Sweden's property woes
It’s fascinating to watch what’s playing out in Sweden having experienced the tag team of Mark Carney and the late Jim Flaherty when it comes to frothy housing markets.
Mr. Carney, when he was Bank of Canada governor, and Mr. Flaherty, as finance minister at the time, took a double-barrel approach to cooling down hot markets.
The former, who now heads up the Bank of England, threatened several times to raise interest rates unless Canadians curbed their big appetite for mortgage and other debts.
The latter acted several times by clamping down on the rules, and the current finance minister, Bill Morneau, has similarly taken action.
Not so in Sweden, where property values and household debt is also a big issue.
Sweden’s central bank today cut its key rate further into negative territory, admitting that low rates are fuelling both home prices and debt, which is obvious.
Not so obvious is the response of the Riksbank, which warned its government in no uncertain terms that it should act.
“If negative surprises were to occur or if rates were to increase in a way that households were not expecting, heavily indebted households may choose to rapidly increase their saving and hence reduce their consumption,” the central bank said in its monetary policy report.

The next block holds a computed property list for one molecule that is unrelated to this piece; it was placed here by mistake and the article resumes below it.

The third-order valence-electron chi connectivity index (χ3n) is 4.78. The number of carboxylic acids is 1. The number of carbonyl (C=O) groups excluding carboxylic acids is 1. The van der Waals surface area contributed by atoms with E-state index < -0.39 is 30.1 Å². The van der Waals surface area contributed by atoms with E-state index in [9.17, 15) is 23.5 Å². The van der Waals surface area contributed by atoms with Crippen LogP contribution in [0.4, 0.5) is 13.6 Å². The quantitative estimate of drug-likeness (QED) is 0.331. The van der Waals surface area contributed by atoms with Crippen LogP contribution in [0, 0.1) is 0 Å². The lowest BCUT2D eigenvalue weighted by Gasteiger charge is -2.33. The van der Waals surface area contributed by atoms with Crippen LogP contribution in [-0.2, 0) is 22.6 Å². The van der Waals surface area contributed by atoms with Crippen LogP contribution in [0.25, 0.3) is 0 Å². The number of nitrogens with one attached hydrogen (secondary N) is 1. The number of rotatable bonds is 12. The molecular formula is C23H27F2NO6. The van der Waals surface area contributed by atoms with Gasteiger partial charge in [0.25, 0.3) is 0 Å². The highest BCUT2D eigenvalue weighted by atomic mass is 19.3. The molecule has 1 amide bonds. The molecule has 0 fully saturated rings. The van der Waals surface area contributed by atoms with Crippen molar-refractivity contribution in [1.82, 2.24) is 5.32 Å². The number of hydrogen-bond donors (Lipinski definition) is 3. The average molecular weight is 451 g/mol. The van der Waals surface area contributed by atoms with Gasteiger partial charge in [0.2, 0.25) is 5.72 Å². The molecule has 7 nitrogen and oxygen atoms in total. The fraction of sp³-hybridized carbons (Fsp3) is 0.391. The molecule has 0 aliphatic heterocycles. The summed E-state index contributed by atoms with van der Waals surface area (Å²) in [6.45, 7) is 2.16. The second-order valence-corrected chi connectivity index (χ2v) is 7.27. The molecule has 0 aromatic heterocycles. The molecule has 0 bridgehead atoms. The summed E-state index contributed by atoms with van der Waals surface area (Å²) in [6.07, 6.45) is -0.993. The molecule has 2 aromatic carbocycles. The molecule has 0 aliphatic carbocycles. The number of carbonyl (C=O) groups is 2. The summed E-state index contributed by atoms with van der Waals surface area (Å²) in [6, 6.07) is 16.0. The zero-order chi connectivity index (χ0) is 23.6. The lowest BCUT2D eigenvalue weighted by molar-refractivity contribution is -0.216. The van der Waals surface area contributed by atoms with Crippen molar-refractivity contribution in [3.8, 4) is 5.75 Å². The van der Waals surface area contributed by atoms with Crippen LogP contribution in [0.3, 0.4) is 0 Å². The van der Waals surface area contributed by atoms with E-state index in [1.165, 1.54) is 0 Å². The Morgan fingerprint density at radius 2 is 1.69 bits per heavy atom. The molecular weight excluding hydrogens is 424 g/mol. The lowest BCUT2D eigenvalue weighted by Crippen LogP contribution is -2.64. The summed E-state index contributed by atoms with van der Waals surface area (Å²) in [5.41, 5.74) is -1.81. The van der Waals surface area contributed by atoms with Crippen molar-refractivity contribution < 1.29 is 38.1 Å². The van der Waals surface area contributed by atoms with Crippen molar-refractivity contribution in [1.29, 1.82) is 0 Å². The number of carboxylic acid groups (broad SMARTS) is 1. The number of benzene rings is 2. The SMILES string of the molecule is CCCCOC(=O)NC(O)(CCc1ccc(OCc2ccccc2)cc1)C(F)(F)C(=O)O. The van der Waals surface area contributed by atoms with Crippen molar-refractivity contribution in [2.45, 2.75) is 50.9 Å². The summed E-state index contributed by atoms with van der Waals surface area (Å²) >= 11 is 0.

“In such a scenario, an economic slowdown could be heavily exacerbated, particularly if housing prices also start of fall.”
Home prices in Sweden are rising at a double-digit pace, and the key measure of household debt to disposable income is forecast to top out at more than 190 per cent in a couple of years.
“Fundamental reforms to the housing market are needed to create a better balance between supply and demand and thereby reduce the risks associated with household indebtedness,” the Riksbank said.
“However, reforms that make households less willing to take on debt are also important, such as a gradual reduction in the tax relief on interest payments. The responsibility for such reforms lies with the Riksdag and the government.”
Not only that. It warned that it’s of the “utmost importance” that the government and the Riksdag, Sweden’s legislature, clarify the mandate of the Finansinspektionen, the financial regulator.
More measures are needed beyond those taken already, it said.
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Stocks are melting down this morning.
Hong Kong’s Hang Seng tumbled 3.9 per cent, while Japanese and Chinese markets were closed.
The scene is ugly in Europe: London’s FTSE 100, Germany’s DAX and the Paris CAC 40 were down by between 2.4 and 4.1 per cent, and North American markets stumbled badly.
“After a one-day respite, markets have gone back into meltdown on Thursday,” said analyst Jasper Lawler of CMC Markets in London.
“Almost every gauge of risk-taking is getting hammered lower, from U.S. Treasury yields to financial shares to the dollar-yen currency pair,” he added.
“Everybody knows the central bank-induced frenzy had to end sometime, and there are some flashing red lights saying that time could be now.”